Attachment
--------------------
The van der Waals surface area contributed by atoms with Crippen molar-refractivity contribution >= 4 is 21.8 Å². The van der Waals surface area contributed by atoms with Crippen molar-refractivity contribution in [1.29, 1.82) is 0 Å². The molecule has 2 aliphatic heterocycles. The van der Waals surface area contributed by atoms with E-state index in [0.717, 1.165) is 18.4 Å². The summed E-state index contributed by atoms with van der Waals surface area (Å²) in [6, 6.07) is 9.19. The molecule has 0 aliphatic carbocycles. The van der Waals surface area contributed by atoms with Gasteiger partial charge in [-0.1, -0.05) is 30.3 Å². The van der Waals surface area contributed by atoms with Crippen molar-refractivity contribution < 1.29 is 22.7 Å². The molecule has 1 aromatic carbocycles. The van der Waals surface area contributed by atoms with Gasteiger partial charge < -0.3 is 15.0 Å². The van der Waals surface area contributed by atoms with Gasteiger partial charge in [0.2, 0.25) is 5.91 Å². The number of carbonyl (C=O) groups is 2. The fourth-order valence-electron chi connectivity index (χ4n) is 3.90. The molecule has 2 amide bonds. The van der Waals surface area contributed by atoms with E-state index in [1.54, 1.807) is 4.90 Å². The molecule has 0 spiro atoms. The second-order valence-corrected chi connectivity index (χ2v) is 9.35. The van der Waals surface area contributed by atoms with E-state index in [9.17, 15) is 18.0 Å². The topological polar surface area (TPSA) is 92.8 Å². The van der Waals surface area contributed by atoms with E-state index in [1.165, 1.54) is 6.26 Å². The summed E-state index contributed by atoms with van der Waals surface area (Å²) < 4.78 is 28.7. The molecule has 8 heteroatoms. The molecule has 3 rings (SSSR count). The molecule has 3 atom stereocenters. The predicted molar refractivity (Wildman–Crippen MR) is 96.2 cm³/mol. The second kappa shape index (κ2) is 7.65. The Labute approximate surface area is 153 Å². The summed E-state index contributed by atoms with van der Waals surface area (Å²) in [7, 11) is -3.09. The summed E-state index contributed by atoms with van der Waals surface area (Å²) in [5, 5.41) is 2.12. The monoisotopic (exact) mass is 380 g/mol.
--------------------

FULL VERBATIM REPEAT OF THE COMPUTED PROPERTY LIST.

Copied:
The van der Waals surface area contributed by atoms with Crippen molar-refractivity contribution >= 4 is 21.8 Å². The van der Waals surface area contributed by atoms with Crippen molar-refractivity contribution in [1.29, 1.82) is 0 Å². The molecule has 2 aliphatic heterocycles. The van der Waals surface area contributed by atoms with E-state index in [0.717, 1.165) is 18.4 Å². The summed E-state index contributed by atoms with van der Waals surface area (Å²) in [6, 6.07) is 9.19. The molecule has 0 aliphatic carbocycles. The van der Waals surface area contributed by atoms with Gasteiger partial charge in [-0.1, -0.05) is 30.3 Å². The van der Waals surface area contributed by atoms with Crippen molar-refractivity contribution < 1.29 is 22.7 Å². The molecule has 1 aromatic carbocycles. The van der Waals surface area contributed by atoms with Gasteiger partial charge < -0.3 is 15.0 Å². The van der Waals surface area contributed by atoms with Gasteiger partial charge in [0.2, 0.25) is 5.91 Å². The number of carbonyl (C=O) groups is 2. The fourth-order valence-electron chi connectivity index (χ4n) is 3.90. The molecule has 2 amide bonds. The van der Waals surface area contributed by atoms with E-state index in [1.54, 1.807) is 4.90 Å². The molecule has 0 spiro atoms. The second-order valence-corrected chi connectivity index (χ2v) is 9.35. The van der Waals surface area contributed by atoms with E-state index in [9.17, 15) is 18.0 Å². The topological polar surface area (TPSA) is 92.8 Å². The van der Waals surface area contributed by atoms with E-state index in [1.165, 1.54) is 6.26 Å². The summed E-state index contributed by atoms with van der Waals surface area (Å²) < 4.78 is 28.7. The molecule has 8 heteroatoms. The molecule has 3 rings (SSSR count). The molecule has 3 atom stereocenters. The predicted molar refractivity (Wildman–Crippen MR) is 96.2 cm³/mol. The second kappa shape index (κ2) is 7.65. The Labute approximate surface area is 153 Å². The summed E-state index contributed by atoms with van der Waals surface area (Å²) in [7, 11) is -3.09. The summed E-state index contributed by atoms with van der Waals surface area (Å²) in [5, 5.41) is 2.12. The monoisotopic (exact) mass is 380 g/mol.